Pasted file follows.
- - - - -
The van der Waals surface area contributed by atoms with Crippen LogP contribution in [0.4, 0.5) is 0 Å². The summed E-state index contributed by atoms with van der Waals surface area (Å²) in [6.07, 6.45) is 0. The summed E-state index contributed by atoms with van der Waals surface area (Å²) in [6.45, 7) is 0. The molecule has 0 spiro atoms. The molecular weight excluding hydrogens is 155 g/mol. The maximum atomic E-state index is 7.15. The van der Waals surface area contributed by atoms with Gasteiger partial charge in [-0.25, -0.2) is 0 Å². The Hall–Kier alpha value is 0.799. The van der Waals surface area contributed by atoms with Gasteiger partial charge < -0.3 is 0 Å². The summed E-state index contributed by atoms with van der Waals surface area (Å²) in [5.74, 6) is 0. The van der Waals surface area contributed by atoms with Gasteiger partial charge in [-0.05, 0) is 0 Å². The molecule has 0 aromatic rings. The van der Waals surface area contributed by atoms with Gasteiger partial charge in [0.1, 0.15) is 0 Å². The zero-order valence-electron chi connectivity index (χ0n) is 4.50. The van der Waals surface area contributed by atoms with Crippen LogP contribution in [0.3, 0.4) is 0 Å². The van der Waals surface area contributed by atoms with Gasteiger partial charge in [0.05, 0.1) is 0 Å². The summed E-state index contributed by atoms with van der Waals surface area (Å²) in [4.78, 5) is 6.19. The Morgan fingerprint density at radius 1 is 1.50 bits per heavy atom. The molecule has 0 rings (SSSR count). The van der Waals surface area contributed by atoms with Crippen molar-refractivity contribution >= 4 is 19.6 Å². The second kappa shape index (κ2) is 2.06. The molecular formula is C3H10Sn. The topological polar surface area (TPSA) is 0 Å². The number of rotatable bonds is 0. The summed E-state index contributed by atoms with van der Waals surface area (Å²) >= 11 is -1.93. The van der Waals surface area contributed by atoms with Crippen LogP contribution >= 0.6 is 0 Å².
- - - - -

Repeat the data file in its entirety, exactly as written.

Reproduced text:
The van der Waals surface area contributed by atoms with Crippen LogP contribution in [0.4, 0.5) is 0 Å². The summed E-state index contributed by atoms with van der Waals surface area (Å²) in [6.07, 6.45) is 0. The summed E-state index contributed by atoms with van der Waals surface area (Å²) in [6.45, 7) is 0. The molecule has 0 spiro atoms. The molecular weight excluding hydrogens is 155 g/mol. The maximum atomic E-state index is 7.15. The van der Waals surface area contributed by atoms with Gasteiger partial charge in [-0.25, -0.2) is 0 Å². The Hall–Kier alpha value is 0.799. The van der Waals surface area contributed by atoms with Gasteiger partial charge < -0.3 is 0 Å². The summed E-state index contributed by atoms with van der Waals surface area (Å²) in [5.74, 6) is 0. The van der Waals surface area contributed by atoms with Gasteiger partial charge in [-0.05, 0) is 0 Å². The molecule has 0 aromatic rings. The van der Waals surface area contributed by atoms with Gasteiger partial charge in [0.1, 0.15) is 0 Å². The zero-order valence-electron chi connectivity index (χ0n) is 4.50. The van der Waals surface area contributed by atoms with Crippen LogP contribution in [0.3, 0.4) is 0 Å². The van der Waals surface area contributed by atoms with Gasteiger partial charge in [0.05, 0.1) is 0 Å². The summed E-state index contributed by atoms with van der Waals surface area (Å²) in [4.78, 5) is 6.19. The Morgan fingerprint density at radius 1 is 1.50 bits per heavy atom. The molecule has 0 rings (SSSR count). The van der Waals surface area contributed by atoms with Crippen molar-refractivity contribution >= 4 is 19.6 Å². The second kappa shape index (κ2) is 2.06. The molecular formula is C3H10Sn. The topological polar surface area (TPSA) is 0 Å². The number of rotatable bonds is 0. The summed E-state index contributed by atoms with van der Waals surface area (Å²) >= 11 is -1.93. The van der Waals surface area contributed by atoms with Crippen LogP contribution >= 0.6 is 0 Å².